- If the anti-corruption agency allocates financial and human resources to undertake procurement fraud workshops assuming that the training will improve the capacity of officials responsible for countering fraud in procurement, then the output will consist in having better trained public procurement officials;
- If the assumptions that qualified officials are able and willing to detect more fraud cases hold true, increased capacity of these officials will improve quality of public tenders;
- If the assumptions that undetected fraud was indeed a problem before and is not replaced by other forms of corruption like collusion hold true, improved quality of public tenders will contribute to lower levels of corruption in public procurement.
Step three. Ensure that activities produce results and evidence - “Are our programs and projects implemented as planned and do they yield the intended results?”
The authors of the guidance note recommend that the launching of anti-corruption projects is preceded by defining the key performance indicators containing quantitative and qualitative data, as well as a variety of approaches for measuring levels of corruption, including perceptions, experience, proxies etc.
It is noted that to this end both raw data of international organisations that serve as a basis for indices and other assessments and information gathered by anti-corruption agencies themselves can be employed.
These indicators should:
- be measurable and describe what is to be measured;
- be specific and relevant;
- allow assessment of progress against objectives and detect cause-and-effect relationships;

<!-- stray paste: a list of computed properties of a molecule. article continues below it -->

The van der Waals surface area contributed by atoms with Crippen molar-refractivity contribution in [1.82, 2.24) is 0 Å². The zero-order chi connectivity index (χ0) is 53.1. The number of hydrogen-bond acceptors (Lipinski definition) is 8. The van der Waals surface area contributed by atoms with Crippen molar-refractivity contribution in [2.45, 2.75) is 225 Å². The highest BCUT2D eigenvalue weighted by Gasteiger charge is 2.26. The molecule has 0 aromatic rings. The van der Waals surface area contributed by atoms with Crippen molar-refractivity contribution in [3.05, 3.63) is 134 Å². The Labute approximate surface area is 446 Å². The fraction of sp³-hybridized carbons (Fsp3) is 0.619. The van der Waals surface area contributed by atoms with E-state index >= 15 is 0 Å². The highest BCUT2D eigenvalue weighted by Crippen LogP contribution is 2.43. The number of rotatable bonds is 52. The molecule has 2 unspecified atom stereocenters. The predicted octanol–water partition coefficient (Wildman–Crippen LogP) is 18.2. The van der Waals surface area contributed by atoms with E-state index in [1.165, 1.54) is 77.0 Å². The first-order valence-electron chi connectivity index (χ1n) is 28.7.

- not include targets or set direction for progress.
In the example provided above, the performance indicators can be: the amount of funding and person/days necessary to organise training, number of such events and their participants etc.
The authors of the guidance note believe that the effectiveness of performance of anti-corruption agencies should be assessed by dedicated units responsible for defining the key performance indicators and subsequent monitoring and evaluation of performance of anti-corruption agencies based on these indicators.
Step four. Make achievements visible and attributed to the work of anti-corruption agencies - “Are relevant stakeholders aware of improvements and do they consider them a result of our activities?”
After certain progress is achieved in the implementation of anti-corruption projects, it is recommended that anti-corruption agencies raise awareness of a wider audience about the outcome by:
- publishing frequent, transparent, and understandable data-based evidence on performance of anti-corruption agencies through different channels of communication, in particular, social media;
- reporting to higher state bodies to make sure that the allocated budget funds were spent wisely and as planned with the objectives being achieved as efficiently as possible;
- engaging with stakeholders, including non-governmental organisations that can also participate in assessing performance of anti-corruption agencies;
- adopting a dedicated document covering the issues of interaction of agencies with stakeholders and openness of their operation, for instance, in the form of a communications strategy, and appointing a dedicated unit or officer in charge of this work.
*The guidance note is drafted under the UNDP Project on Promoting a Fair Business Environment in ASEAN funded by the Government of the United Kingdom and the ASEAN Economic Reform Programme and summarizes the experience gained during a prior project supporting the National Anti-Corruption Commission of Thailand (คณะ กรรมการ ป้องกัน และ ปราบปราม การ ทุจริต แห่ง ชาติ).
**Theory of change is an approach to drafting and assessing documents of strategic planning, public policy measures or specific projects and programmes aimed at getting and visualizing most comprehensive and consistent list of actions necessary to achieve a final result (effect).